Dior, Fendi frenzy helps luxury group LVMH extend its reach

By Silvia Aloisi and Mimosa Spencer
PARIS (Reuters) - Rising sales of clothing lines and handbags from Dior, Fendi and Louis Vuitton fueled LVMH's revenue in the second quarter as coronavirus restrictions eased globally and the luxury goods company ousted some competitors to increase its market share.
The luxury goods industry is recovering from the health crisis that has shut down global travel and stores temporarily. The end of COVID-19 lockdowns across much of Europe is stimulating demand in the region for a strong recovery in China.
LVMH, the world's largest luxury goods company, has benefited more than most, using its weight on marketing and social media campaigns, while some of its smaller competitors are still struggling to get back on their feet.
The group announced on Monday that its biggest sales driver, Vuitton, as well as the fashion brands Dior, Fendi, Loewe and Celine achieved record sales and profitability in the first half of 2021 and increased their market share.
Dior, for example, has increased the number of temporary pop-up shops at resorts that travelers are returning to, the company said.
Total sales at LVMH, which also owns champagne and cosmetics labels, rose 84% year over year in the second quarter on a like-for-like basis excluding currency fluctuations, and amounted to 14.7 billion euros (17.36 US dollars). Billion).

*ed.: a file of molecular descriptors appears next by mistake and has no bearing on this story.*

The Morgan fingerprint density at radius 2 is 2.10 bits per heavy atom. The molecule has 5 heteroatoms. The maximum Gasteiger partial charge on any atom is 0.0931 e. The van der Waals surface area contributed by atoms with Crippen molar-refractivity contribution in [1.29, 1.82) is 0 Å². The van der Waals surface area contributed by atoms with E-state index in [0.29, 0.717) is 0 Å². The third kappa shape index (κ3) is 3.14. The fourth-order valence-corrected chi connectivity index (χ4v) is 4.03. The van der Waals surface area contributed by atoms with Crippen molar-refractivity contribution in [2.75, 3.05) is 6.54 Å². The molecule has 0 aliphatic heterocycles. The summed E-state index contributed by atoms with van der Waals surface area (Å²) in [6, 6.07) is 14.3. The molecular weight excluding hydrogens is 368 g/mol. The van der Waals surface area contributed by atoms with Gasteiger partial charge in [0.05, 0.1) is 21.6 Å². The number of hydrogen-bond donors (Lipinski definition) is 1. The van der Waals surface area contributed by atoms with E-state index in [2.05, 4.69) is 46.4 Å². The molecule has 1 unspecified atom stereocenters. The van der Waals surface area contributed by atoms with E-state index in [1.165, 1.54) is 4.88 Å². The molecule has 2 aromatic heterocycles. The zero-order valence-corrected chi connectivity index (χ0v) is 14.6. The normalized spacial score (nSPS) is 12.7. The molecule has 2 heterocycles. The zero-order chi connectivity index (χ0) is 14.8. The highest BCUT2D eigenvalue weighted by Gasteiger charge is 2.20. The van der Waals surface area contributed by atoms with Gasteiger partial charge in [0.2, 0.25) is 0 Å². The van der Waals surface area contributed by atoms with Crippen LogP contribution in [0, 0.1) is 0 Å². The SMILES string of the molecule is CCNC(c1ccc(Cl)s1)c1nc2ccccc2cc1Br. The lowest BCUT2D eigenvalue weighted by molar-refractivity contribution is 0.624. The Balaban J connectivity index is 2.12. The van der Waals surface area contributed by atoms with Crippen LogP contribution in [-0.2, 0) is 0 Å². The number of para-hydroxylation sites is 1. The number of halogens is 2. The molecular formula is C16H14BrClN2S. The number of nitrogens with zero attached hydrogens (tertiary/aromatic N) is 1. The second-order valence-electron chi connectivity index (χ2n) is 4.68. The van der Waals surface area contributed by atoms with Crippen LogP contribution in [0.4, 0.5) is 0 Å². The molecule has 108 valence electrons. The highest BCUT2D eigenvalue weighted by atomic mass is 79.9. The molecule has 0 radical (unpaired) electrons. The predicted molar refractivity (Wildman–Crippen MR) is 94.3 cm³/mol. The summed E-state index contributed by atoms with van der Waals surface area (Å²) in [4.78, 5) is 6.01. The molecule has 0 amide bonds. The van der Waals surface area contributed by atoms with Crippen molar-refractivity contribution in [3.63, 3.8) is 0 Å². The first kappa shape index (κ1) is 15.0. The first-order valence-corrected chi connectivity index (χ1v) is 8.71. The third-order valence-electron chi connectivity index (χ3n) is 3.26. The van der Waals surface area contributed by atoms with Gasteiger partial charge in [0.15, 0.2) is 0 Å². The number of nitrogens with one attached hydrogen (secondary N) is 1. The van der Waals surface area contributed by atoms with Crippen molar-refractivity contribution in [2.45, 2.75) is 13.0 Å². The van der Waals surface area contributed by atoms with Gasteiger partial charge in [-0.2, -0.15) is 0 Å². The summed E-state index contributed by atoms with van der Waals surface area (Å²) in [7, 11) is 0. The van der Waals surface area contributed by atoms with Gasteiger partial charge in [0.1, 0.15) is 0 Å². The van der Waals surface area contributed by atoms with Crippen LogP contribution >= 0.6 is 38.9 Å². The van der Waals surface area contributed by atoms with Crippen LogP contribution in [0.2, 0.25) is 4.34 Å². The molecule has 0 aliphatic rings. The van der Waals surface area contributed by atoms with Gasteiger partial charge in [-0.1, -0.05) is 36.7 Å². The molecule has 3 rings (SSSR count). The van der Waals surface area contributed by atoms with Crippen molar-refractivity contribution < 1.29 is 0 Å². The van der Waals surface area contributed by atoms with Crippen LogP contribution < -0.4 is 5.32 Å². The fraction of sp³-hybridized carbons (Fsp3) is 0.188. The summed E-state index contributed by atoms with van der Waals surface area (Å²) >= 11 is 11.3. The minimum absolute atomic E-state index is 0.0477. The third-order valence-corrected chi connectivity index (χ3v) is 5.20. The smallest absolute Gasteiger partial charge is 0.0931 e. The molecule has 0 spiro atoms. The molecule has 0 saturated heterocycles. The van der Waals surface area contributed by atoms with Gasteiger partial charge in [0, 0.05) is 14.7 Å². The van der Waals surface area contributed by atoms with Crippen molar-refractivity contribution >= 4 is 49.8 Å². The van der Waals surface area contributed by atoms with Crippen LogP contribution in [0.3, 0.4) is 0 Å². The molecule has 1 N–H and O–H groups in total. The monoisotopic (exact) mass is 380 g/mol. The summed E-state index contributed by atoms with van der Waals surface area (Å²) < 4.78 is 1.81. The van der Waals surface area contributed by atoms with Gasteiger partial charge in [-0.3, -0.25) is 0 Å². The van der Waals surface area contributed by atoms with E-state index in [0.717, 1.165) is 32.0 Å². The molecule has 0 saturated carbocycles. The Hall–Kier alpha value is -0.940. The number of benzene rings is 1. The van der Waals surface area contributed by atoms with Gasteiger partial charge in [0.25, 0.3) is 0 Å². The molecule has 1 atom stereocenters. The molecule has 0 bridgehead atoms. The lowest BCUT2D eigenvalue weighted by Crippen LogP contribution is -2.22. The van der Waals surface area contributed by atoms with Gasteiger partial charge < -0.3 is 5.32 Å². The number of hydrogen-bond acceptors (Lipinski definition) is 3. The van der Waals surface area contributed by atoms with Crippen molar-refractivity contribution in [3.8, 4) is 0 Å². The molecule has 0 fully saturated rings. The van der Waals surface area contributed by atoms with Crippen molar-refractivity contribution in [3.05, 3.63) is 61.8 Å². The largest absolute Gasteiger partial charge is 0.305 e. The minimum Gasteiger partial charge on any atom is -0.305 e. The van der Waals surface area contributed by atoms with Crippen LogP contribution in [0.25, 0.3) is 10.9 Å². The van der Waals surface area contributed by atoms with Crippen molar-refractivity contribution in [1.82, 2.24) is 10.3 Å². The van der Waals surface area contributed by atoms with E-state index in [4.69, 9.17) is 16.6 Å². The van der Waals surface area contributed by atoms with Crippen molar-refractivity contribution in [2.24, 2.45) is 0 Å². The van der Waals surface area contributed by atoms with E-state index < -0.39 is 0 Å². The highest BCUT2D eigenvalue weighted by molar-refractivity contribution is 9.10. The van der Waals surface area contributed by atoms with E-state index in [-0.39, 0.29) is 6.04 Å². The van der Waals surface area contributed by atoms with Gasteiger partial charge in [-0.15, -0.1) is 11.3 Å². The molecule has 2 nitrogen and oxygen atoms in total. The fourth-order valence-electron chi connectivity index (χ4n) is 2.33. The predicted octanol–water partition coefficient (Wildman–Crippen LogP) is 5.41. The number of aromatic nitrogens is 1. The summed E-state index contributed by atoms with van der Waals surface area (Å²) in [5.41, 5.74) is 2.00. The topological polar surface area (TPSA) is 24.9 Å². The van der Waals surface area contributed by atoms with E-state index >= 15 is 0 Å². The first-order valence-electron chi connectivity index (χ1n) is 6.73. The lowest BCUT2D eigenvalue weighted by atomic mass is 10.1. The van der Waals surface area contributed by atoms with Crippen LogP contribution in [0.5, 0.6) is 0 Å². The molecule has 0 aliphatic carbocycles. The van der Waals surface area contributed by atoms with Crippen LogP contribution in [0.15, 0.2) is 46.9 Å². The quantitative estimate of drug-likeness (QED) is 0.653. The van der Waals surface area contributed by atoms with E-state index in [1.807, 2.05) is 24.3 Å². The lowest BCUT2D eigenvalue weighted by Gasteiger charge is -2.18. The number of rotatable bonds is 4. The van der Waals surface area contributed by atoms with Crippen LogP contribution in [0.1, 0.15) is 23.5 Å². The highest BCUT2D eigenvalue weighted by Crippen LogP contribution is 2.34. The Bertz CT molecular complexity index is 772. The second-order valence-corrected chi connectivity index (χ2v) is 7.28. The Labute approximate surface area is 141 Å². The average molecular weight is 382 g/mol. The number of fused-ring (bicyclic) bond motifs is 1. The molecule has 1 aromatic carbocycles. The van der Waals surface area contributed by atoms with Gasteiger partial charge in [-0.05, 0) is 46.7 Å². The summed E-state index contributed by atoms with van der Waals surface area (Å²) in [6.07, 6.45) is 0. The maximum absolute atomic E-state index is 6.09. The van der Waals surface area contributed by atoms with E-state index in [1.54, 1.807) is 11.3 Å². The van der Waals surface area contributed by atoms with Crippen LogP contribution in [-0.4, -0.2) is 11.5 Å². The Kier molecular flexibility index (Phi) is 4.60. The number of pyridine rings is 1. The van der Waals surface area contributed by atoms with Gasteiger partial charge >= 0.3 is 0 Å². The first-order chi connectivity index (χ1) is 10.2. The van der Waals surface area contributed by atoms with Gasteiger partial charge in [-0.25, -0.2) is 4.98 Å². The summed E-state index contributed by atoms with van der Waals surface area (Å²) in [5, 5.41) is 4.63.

That beat a consensus forecast cited by UBS of 69% for growth, which is in line with HSBC's estimates. It was also 14% above pre-2019 levels.
Operating profit more than quadrupled in the first six months of this year compared to the previous year and exceeded the expectations of the analysts surveyed by Refinitiv.
LVMH's shares are up more than 70% since June last year, making the group the largest European company by market value and allowing boss Bernard Arnault to briefly overtake Amazon founder Jeff Bezos as the richest man in the world.
After the $ 15.8 billion takeover of US jeweler Tiffany, which was completed in January, LVMH also made the most of its crisis comeback to invest in labels.
Last week, LVMH announced it would buy a 60% stake in Off-White, a streetwear label founded by Vuitton menswear designer Virgil Abloh, while expanding Abloh's role within the group to launch new brands.
LVMH also took a minority stake in a new clothing and accessories label founded by former Celine star designer Phoebe Philo and increased its stake in Italian shoe manufacturer Tod's to 10%.
Revenues had declined 16% in the past year as the pandemic triggered global lockdowns and stalled international travel.
LVMH's retail division, which includes beauty chain Sephora and duty-free group DFS, has suffered more than its other businesses, despite gaining some ground in the second quarter.
($ 1 = 0.8468 euros)
(Reporting by Silvia Aloisi and Mimosa Spencer, Additional reporting and writing by Sarah White. Editing by Jane Merriman)
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